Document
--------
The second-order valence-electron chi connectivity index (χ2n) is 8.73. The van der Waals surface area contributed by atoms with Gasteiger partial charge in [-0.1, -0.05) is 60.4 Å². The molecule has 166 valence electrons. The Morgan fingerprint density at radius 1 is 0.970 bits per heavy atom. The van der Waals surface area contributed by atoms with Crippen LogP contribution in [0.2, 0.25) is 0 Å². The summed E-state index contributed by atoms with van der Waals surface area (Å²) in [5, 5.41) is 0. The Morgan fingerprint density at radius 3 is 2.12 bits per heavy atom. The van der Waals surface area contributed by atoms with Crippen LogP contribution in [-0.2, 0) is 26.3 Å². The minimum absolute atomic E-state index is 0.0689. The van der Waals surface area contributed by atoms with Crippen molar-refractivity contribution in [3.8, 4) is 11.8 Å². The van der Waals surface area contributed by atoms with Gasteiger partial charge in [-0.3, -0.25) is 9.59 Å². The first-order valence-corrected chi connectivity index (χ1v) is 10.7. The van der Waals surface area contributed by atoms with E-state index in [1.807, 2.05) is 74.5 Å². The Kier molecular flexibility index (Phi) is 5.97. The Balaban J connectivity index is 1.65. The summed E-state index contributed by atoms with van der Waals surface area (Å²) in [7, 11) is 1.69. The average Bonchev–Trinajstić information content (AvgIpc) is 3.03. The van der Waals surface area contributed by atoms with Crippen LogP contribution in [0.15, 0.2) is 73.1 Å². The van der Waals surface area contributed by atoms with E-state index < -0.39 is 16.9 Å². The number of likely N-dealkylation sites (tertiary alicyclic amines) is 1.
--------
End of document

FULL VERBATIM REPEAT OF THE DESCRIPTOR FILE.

The second-order valence-electron chi connectivity index (χ2n) is 8.73. The van der Waals surface area contributed by atoms with Gasteiger partial charge in [-0.1, -0.05) is 60.4 Å². The molecule has 166 valence electrons. The Morgan fingerprint density at radius 1 is 0.970 bits per heavy atom. The van der Waals surface area contributed by atoms with Crippen LogP contribution in [0.2, 0.25) is 0 Å². The summed E-state index contributed by atoms with van der Waals surface area (Å²) in [5, 5.41) is 0. The Morgan fingerprint density at radius 3 is 2.12 bits per heavy atom. The van der Waals surface area contributed by atoms with Crippen LogP contribution in [-0.2, 0) is 26.3 Å². The minimum absolute atomic E-state index is 0.0689. The van der Waals surface area contributed by atoms with Crippen molar-refractivity contribution in [3.8, 4) is 11.8 Å². The van der Waals surface area contributed by atoms with Gasteiger partial charge in [-0.3, -0.25) is 9.59 Å². The first-order valence-corrected chi connectivity index (χ1v) is 10.7. The van der Waals surface area contributed by atoms with E-state index in [1.807, 2.05) is 74.5 Å². The Kier molecular flexibility index (Phi) is 5.97. The Balaban J connectivity index is 1.65. The summed E-state index contributed by atoms with van der Waals surface area (Å²) in [7, 11) is 1.69. The average Bonchev–Trinajstić information content (AvgIpc) is 3.03. The van der Waals surface area contributed by atoms with Crippen LogP contribution in [0.15, 0.2) is 73.1 Å². The van der Waals surface area contributed by atoms with E-state index < -0.39 is 16.9 Å². The number of likely N-dealkylation sites (tertiary alicyclic amines) is 1.